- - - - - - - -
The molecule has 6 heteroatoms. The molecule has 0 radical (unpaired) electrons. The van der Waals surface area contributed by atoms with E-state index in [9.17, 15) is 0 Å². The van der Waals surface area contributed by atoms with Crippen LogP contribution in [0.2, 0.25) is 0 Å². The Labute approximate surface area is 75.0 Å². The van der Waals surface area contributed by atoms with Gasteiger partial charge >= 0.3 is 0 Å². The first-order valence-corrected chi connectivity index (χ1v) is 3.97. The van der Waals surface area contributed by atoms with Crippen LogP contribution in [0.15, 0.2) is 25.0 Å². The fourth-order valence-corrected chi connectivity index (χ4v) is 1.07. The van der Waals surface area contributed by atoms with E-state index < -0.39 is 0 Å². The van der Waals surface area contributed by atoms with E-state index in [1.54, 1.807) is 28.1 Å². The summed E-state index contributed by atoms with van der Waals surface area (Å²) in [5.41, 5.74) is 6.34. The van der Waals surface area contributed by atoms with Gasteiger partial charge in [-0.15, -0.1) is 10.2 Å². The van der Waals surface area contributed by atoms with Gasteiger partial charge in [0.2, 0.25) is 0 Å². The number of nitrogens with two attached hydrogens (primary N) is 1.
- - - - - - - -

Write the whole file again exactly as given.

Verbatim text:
The molecule has 6 heteroatoms. The molecule has 0 radical (unpaired) electrons. The van der Waals surface area contributed by atoms with E-state index in [9.17, 15) is 0 Å². The van der Waals surface area contributed by atoms with Crippen LogP contribution in [0.2, 0.25) is 0 Å². The Labute approximate surface area is 75.0 Å². The van der Waals surface area contributed by atoms with Gasteiger partial charge >= 0.3 is 0 Å². The first-order valence-corrected chi connectivity index (χ1v) is 3.97. The van der Waals surface area contributed by atoms with Crippen LogP contribution in [0.15, 0.2) is 25.0 Å². The fourth-order valence-corrected chi connectivity index (χ4v) is 1.07. The van der Waals surface area contributed by atoms with E-state index < -0.39 is 0 Å². The van der Waals surface area contributed by atoms with E-state index in [1.54, 1.807) is 28.1 Å². The summed E-state index contributed by atoms with van der Waals surface area (Å²) in [5.41, 5.74) is 6.34. The van der Waals surface area contributed by atoms with Gasteiger partial charge in [-0.15, -0.1) is 10.2 Å². The van der Waals surface area contributed by atoms with Gasteiger partial charge in [0.2, 0.25) is 0 Å². The number of nitrogens with two attached hydrogens (primary N) is 1.